“So Much Things to Say: The Oral History of Bob Marley” by Roger Steffens
This book puts the human behind the icon, the stories behind the songs.
It is written by Roger Steffens, a kind of polymath with an interesting life: a Vietnam war veteran that became an author, actor, editor, lecturer, photographer, reggae music producer, reggae radio host, and the founder of Reggae Archives, the world’s largest collection of Bob Marley material and other reggae memorabilia. On top of this, Steffens had actually toured with Bob Marley and the Wailers in the 1970s and was closely acquainted with them.
Unlike the other 500+ books on Marley, this book is written not from the vantage point of the reggae legend, but it is a book about his life’s story in a 360 degree angle as told by the people around him. More precisely, it is the culmination of the interviews (a.k.a. “oral history”) conducted in the span of 4 decades with 75 of the people closest with Marley and those who have crossed paths with him, including family, friends, neighbours, musicians, business managers, photographers, filmmakers, and journalists.
The book tells the tale of Jamaica in the turbulent political years in late 1960s and 1970s that became the environmental context for the birth of the reggae music. It tells the story of the pre-recording early days of the Wailers, the backstage reality of the Studio One, the JAD period, the complicated world of music business, song royalties, confrontation with producer Lee Perry, what happened in Gabon, the breakup of the group in 1973, Marley’s encounter with Johnny Nash and Nash’s big influence on Marley’s music. It is about the events that inspired the making of the songs, like how “get up, stand up” was written during their tour in Haiti after he was deeply moved by the poverty there, or how “I shot the sheriff” is actually about birth control.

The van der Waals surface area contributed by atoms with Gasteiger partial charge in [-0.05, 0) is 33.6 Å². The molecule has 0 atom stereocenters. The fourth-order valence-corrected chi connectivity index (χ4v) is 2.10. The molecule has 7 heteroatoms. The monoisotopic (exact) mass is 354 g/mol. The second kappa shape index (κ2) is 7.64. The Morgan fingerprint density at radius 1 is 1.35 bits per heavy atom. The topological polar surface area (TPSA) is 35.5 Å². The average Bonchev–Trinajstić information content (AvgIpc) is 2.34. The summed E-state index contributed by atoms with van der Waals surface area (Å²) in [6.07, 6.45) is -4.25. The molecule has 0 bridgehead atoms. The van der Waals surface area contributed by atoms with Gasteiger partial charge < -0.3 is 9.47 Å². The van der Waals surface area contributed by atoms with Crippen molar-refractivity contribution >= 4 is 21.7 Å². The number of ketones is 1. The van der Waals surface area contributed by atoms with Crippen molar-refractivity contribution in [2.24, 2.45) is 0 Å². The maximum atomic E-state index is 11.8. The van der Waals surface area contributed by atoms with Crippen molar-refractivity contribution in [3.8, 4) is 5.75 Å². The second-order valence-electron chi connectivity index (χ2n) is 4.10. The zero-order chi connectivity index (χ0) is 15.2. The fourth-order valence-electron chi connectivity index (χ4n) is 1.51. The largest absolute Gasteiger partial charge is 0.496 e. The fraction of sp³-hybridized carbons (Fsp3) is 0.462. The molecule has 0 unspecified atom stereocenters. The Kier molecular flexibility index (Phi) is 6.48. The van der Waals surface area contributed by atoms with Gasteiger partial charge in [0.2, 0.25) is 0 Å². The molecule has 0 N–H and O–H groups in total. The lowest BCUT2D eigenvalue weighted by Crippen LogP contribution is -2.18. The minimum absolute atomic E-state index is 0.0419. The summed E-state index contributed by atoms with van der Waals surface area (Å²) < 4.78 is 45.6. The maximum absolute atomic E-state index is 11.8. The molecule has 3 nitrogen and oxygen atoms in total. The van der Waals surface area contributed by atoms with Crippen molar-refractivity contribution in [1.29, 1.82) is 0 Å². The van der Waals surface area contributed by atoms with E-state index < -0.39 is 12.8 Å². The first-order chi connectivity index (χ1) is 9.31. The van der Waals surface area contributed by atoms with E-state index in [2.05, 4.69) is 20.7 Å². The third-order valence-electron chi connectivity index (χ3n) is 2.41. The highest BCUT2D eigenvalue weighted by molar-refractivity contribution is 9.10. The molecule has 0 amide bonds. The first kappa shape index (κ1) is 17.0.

The book also covers his personal life. Marley’s upbringing in the slums of Trench Town, that time he lived in Delaware and London, his volatile relationship with Rita Marley and Cindy Breakspeare, his visit to Ethiopia, his exile from Kingston in 1966 and 1967, his diet and exercise, his love of football, the ego, his near psychic ability, his 19 children from multiple mothers, marijuana, lots of marijuana, the Rastafari religion, the story behind their unique dreadlock hair style, more marijuana, when he met with emperor Haile Selassie II, and how he didn’t really care about money and gave a lot of them away to others throughout his lifetime.
The many interviews in the book also reminisce about the iconic moments in Marley’s life, such as that time when they were the opening act for the Commodores at Maddison Square Garden but “stole” the show, the mysterious assassination attempt on him in 1976 (and who really did it), the tense events leading to the One Love peace concert, his ability to unite two party fractions in Jamaica during a bloody battle, his moment in the independence celebration of Zimbabwe, his last months living on Earth before his death on 11 May 1981 at the age of 36 due to skin cancer, and his funeral where literally half of the entire population of Jamaica came to pay their last respect.
That’s how much Marley was loved and respected. That’s how big his personality was. And that’s how impactful he was in the global scenery. And this very enjoyable read can capture all of the essence and moments perfectly, to show the Robert Nesta Marley from Trench Town behind the legend of Bob Marley.